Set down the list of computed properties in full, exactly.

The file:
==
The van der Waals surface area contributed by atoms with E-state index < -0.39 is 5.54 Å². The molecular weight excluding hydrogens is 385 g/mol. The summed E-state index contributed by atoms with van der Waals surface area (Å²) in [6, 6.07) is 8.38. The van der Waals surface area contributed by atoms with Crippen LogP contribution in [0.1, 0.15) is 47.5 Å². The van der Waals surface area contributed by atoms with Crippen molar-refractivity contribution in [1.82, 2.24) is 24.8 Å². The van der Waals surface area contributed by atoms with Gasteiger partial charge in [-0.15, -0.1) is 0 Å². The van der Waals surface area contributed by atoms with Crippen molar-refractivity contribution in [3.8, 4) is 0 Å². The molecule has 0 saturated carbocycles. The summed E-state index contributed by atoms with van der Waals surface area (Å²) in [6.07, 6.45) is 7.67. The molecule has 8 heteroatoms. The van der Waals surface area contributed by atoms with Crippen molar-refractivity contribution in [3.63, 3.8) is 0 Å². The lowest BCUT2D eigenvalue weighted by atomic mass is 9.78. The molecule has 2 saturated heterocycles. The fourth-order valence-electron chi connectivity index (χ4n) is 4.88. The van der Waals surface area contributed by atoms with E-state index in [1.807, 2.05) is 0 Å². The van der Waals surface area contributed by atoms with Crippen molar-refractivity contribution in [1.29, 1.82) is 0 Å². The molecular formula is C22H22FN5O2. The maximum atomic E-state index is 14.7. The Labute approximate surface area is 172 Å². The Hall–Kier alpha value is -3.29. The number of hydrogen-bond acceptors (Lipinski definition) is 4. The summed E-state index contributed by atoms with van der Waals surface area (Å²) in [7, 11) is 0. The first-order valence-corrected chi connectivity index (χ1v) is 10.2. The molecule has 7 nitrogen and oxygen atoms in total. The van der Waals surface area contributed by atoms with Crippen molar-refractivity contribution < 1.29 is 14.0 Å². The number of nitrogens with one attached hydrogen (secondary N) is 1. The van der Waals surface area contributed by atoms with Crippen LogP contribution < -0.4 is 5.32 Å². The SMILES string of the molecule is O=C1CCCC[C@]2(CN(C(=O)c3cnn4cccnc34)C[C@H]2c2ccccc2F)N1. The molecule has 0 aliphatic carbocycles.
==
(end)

The van der Waals surface area contributed by atoms with E-state index < -0.39 is 5.54 Å². The molecular weight excluding hydrogens is 385 g/mol. The summed E-state index contributed by atoms with van der Waals surface area (Å²) in [6, 6.07) is 8.38. The van der Waals surface area contributed by atoms with Crippen LogP contribution in [0.1, 0.15) is 47.5 Å². The van der Waals surface area contributed by atoms with Crippen molar-refractivity contribution in [1.82, 2.24) is 24.8 Å². The van der Waals surface area contributed by atoms with Gasteiger partial charge in [-0.15, -0.1) is 0 Å². The van der Waals surface area contributed by atoms with Crippen molar-refractivity contribution in [3.8, 4) is 0 Å². The molecule has 0 saturated carbocycles. The summed E-state index contributed by atoms with van der Waals surface area (Å²) in [6.07, 6.45) is 7.67. The molecule has 8 heteroatoms. The van der Waals surface area contributed by atoms with Crippen molar-refractivity contribution in [3.63, 3.8) is 0 Å². The lowest BCUT2D eigenvalue weighted by atomic mass is 9.78. The molecule has 2 saturated heterocycles. The fourth-order valence-electron chi connectivity index (χ4n) is 4.88. The van der Waals surface area contributed by atoms with E-state index in [1.807, 2.05) is 0 Å². The van der Waals surface area contributed by atoms with Crippen molar-refractivity contribution in [1.29, 1.82) is 0 Å². The molecular formula is C22H22FN5O2. The maximum atomic E-state index is 14.7. The Labute approximate surface area is 172 Å². The Hall–Kier alpha value is -3.29. The number of hydrogen-bond acceptors (Lipinski definition) is 4. The summed E-state index contributed by atoms with van der Waals surface area (Å²) in [7, 11) is 0. The first-order valence-corrected chi connectivity index (χ1v) is 10.2. The molecule has 7 nitrogen and oxygen atoms in total. The van der Waals surface area contributed by atoms with Crippen molar-refractivity contribution < 1.29 is 14.0 Å². The number of nitrogens with one attached hydrogen (secondary N) is 1. The van der Waals surface area contributed by atoms with Crippen LogP contribution < -0.4 is 5.32 Å². The SMILES string of the molecule is O=C1CCCC[C@]2(CN(C(=O)c3cnn4cccnc34)C[C@H]2c2ccccc2F)N1. The molecule has 0 aliphatic carbocycles.